At Meyersdale Grace Brethren Church (MGBC), a Charis Fellowship congregation in Pennsylvania (Randy Haulk, pastor), people of all ages have gathered together to create plastic yarn (plarn) that they can use to create mats for the homeless. These mats will be distributed around Philadelphia, to replace the uncomfortable cardboard beds many homeless use.
Tess Schafer, youth pastor Aaron Schafer’s wife, was introduced to the idea on her way to a national youth worker retreat last spring when they saw one such mat. Her aunt encouraged her and helped her with some instructions, and the next thing you know, Tess had MGBC’s youth ministry collecting plastic bags for the project.
“This project is unique in the sense that almost anyone can be involved in some way,” Tess says. “You need people to donate bags, people to lay them out and cut them, people to tie them together, people to crochet them, and people to distribute them.”
The project is not very complicated, but having so many parts to the process, and with each mat taking up to 40 hours to crochet, this project can bring many different people together.
“The ladies that crochet our bags are generally older and probably don’t feel comfortable going to downtown Philly to distribute them, but they can know that what they are doing is helping someone,” says Tess.
The women at MGBC who crochet the bag mats, affectionately known as the “bag ladies,” decided to start a Thursday night get-together, where they enjoy fellowship, crochet bags, and pray for the recipients of those mats.
MGBC has had ages 8 to 88 working on this project, enjoying fellowship throughout the process. It’s easy once you get the hang of it.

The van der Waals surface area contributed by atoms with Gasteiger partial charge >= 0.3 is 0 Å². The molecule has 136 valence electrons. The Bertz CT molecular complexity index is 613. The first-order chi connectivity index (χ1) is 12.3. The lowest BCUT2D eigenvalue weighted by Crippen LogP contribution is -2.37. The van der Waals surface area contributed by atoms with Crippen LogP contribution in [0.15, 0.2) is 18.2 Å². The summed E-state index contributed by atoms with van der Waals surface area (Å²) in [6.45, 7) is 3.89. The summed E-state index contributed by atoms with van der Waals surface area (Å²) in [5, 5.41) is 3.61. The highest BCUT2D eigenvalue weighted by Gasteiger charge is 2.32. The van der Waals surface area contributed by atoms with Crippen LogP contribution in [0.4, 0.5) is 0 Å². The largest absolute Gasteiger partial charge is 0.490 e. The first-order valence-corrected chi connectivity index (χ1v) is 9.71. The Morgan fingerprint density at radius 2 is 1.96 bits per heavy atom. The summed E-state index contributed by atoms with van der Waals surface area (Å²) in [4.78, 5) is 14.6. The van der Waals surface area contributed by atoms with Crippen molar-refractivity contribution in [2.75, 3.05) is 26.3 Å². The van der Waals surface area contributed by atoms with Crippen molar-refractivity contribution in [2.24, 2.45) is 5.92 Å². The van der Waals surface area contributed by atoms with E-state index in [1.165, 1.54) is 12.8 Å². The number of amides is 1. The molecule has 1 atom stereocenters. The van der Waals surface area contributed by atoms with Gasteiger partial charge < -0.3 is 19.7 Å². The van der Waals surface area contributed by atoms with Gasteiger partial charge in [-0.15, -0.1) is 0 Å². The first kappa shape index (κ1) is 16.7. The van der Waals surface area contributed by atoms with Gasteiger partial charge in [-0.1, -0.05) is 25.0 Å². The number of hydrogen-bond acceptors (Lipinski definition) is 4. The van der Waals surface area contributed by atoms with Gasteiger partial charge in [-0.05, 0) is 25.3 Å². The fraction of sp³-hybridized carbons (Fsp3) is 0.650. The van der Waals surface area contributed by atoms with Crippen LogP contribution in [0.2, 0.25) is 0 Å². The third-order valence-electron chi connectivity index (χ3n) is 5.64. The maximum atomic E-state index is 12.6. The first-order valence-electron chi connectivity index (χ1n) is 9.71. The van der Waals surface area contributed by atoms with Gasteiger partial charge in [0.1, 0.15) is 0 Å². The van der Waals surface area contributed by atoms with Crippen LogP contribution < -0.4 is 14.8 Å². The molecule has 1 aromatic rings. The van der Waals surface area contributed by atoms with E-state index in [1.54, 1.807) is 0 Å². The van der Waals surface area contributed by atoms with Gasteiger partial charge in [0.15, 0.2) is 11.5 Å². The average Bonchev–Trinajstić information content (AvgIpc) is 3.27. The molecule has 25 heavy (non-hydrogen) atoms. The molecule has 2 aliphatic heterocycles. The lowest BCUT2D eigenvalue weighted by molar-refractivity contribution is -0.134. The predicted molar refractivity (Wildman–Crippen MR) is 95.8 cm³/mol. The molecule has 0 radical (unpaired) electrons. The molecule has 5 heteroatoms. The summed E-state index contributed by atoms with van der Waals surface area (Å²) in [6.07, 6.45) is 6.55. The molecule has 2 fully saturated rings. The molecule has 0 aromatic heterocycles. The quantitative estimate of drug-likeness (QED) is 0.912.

“I love that we are recycling something that literally everyone has into something that some people may desperately need,” Tess shares.
What can your congregation learn by providing these mats to your community? It may be getting all ages together, furthering the unity of the Church. Or, it could be a personal lesson like it was for Tess.
“A big thing that God taught me personally through this project is that it doesn’t have to be perfect, much like our lives,” says Tess. “I messed up probably a dozen times while getting things started and got so frustrated. But I learned that even though my mat may not be perfect in my eyes, it may be perfect for what someone else needs in that moment. God sees all of us as beautiful and perfect creations, despite the mistakes we make every day.”
[Connect:] To learn more about how to crochet bag mats, or to send a note of encouragement to Tess, click here.
This story first appeared in GraceConnect eNews. To subscribe to the weekly e-newsletter that includes news and information from congregations in the Charis Fellowship (Fellowship of Grace Brethren Churches), click here.